New therapies must be tested in the patient populations they are intended to treat. It’s imperative scientifically, medically, and ethically. And we’re not there yet.
Just 20 percent of FDA approvals between 2014 and 2021 were based on clinical trial data that included treatment benefits and side effects for Black patients.¹ Even though Black and Latino Americans comprise 30 percent of multiple sclerosis (MS) patients in the United States, they comprise less than 5 percent of participants in MS clinical trials.² This is a problem because research suggests African and Hispanic American MS patients experience higher overall disability and symptom severity than Whites.³ To combat persistent gaps in clinical data, regulators are requiring diverse trials. But it’s also essential for societal health. When studies are not inclusive, they deepen health disparities for under-represented communities—contributing to early deaths, poor health, and a lack of trust.⁴ For companies, if the findings are not generalizable, they can negatively impact reimbursement and market uptake and hinder innovation. We asked Parexel’s Senior Director and Head of Patient Inclusion, Xoli Belgrave, how creating a diversity plan early in development can make drug development more efficient.
Haven’t we already come a long way in achieving diversity in clinical trials?
Belgrave: We have indeed made progress, particularly in enrolling an equal number of men and women into trials versus primarily testing new drugs in white males, as in the past. However, data show persistent racial and ethnic inequities in clinical trial participation.⁵
Diversity, equity, and inclusion (DEI) now encompass many special populations and groups routinely excluded from early-stage research. People over 65, children, women who are pregnant, lactating, or of reproductive age, LGTBQIA+ communities, patients with low socioeconomic status, obese patients, and those with disabilities are among the populations who face barriers to participating in clinical research. Other factors we consider include rural versus urban geography, technology literacy, or patients’ facility with clickable or tappable devices.
Does a diversity plan require an upfront investment?
Belgrave: A successful diversity program requires time, effort, and investment. However, an intentional strategy, adopted early in development, saves money in the long run because it can keep timelines on track, preventing costly rework and delays in market access.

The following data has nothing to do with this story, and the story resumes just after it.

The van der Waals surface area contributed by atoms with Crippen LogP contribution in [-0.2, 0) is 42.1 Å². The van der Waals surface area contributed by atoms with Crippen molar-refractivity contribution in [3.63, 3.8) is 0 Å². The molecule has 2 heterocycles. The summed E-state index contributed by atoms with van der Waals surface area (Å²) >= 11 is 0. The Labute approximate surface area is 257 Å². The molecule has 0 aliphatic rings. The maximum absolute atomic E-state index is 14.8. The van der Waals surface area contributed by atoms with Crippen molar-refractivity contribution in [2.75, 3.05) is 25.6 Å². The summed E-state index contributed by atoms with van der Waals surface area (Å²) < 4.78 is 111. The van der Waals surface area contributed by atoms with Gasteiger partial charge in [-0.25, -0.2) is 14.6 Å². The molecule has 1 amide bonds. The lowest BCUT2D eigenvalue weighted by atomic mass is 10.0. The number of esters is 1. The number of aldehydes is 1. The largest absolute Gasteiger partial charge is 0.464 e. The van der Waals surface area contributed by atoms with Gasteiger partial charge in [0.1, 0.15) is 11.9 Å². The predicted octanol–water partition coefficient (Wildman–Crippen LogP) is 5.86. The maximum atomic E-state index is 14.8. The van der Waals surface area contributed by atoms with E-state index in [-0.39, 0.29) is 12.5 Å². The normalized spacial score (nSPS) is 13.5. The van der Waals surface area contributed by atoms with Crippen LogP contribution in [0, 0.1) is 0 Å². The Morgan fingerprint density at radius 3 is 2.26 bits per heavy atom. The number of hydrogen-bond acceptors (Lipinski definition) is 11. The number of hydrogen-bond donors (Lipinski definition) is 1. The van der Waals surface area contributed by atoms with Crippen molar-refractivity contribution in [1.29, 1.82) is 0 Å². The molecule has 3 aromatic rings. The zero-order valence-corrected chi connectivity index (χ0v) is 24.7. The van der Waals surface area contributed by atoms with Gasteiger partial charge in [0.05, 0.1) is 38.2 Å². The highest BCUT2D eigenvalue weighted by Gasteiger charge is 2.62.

At Parexel, we are increasingly helping sponsors who have been asked by regulators to conduct post-marketing trials to cover racial and ethnic populations underrepresented in the clinical evidence package. In the case of partial approvals, we can fulfill the requirements through a combination of additional trial data and real-world evidence (RWE). Parexel data show that redoing an entire study can cost $10 to $20 million, and reworking recruitment strategies can cost up to $50,000 per site. It can also cost sponsors $120 per patient to acquire real-world evidence (RWE) and construct an external control arm to analyze patient subgroups. On top of that, a recent study estimated that it costs $600,000 to $800,000 each day that the FDA delays its review of a new drug or biologics license application.⁶
What costs are associated with a diversity plan?
Belgrave: Once companies have a thorough understanding of the epidemiology of the target disease, they may find that their “go-to” investigative sites can’t enroll a representative patient population. In this case, sponsors need to allocate funds for identifying and engaging with new key opinion leaders (KOLs) and community-based sites that have access to more diverse patients. Engaging ethnic minority researchers to serve as principal investigators (PIs) and site nurses can help enroll more ethnically diverse patients.
Some community-based or academic PIs and sites may be less experienced with clinical trials and require more training. This needs to be built into the research budget from day one. Remember: sponsors don’t need every site in a trial to be diverse; they need the overall program to be diverse. Bundling their existing “comfort zone” KOLs and sites with more diverse, less experienced ones—facilitating an exchange of ideas and expertise—can be an effective approach. We advise sponsors to let each site do what it’s good at.
How can an early device strategy save money?
Belgrave: Say a sponsor is developing a therapy for breast cancer, and they know they need to enroll a certain percentage of Hispanic women. If they conduct homogenous Phase 1 and 2 trials without building diversity into recruitment and planning, they will scramble at Phase 3 to find investigators and sites. In oncology, it is feasible to build diversity into Phase 1 trials. It is more economical than trying to do it later because Phase 1 cancer trials can enroll patients rather than healthy volunteers, enabling investigators to aggregate the data from every development phase. Considering inclusion at the end of Phase 2 trials is too late and expensive.